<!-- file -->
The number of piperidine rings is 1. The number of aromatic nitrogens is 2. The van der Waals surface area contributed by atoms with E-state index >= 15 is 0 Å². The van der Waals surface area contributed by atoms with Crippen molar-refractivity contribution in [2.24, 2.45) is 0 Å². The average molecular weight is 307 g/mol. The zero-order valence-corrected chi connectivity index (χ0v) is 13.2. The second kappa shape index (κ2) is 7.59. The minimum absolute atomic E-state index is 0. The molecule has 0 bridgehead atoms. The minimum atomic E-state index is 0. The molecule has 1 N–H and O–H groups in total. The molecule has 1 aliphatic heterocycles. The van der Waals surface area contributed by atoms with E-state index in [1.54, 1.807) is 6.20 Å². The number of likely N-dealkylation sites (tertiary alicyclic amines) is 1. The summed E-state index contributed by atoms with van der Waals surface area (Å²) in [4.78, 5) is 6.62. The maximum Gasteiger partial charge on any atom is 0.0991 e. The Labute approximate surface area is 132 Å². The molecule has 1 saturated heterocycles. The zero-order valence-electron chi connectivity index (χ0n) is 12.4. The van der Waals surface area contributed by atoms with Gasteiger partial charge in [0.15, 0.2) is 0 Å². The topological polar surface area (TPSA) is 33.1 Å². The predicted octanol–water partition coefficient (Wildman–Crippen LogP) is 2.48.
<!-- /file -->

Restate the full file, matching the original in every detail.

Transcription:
The number of piperidine rings is 1. The number of aromatic nitrogens is 2. The van der Waals surface area contributed by atoms with E-state index >= 15 is 0 Å². The van der Waals surface area contributed by atoms with Crippen molar-refractivity contribution in [2.24, 2.45) is 0 Å². The average molecular weight is 307 g/mol. The zero-order valence-corrected chi connectivity index (χ0v) is 13.2. The second kappa shape index (κ2) is 7.59. The minimum absolute atomic E-state index is 0. The molecule has 0 bridgehead atoms. The minimum atomic E-state index is 0. The molecule has 1 N–H and O–H groups in total. The molecule has 1 aliphatic heterocycles. The van der Waals surface area contributed by atoms with E-state index in [1.54, 1.807) is 6.20 Å². The number of likely N-dealkylation sites (tertiary alicyclic amines) is 1. The summed E-state index contributed by atoms with van der Waals surface area (Å²) in [4.78, 5) is 6.62. The maximum Gasteiger partial charge on any atom is 0.0991 e. The Labute approximate surface area is 132 Å². The molecule has 1 saturated heterocycles. The zero-order valence-electron chi connectivity index (χ0n) is 12.4. The van der Waals surface area contributed by atoms with Gasteiger partial charge in [0.15, 0.2) is 0 Å². The topological polar surface area (TPSA) is 33.1 Å². The predicted octanol–water partition coefficient (Wildman–Crippen LogP) is 2.48.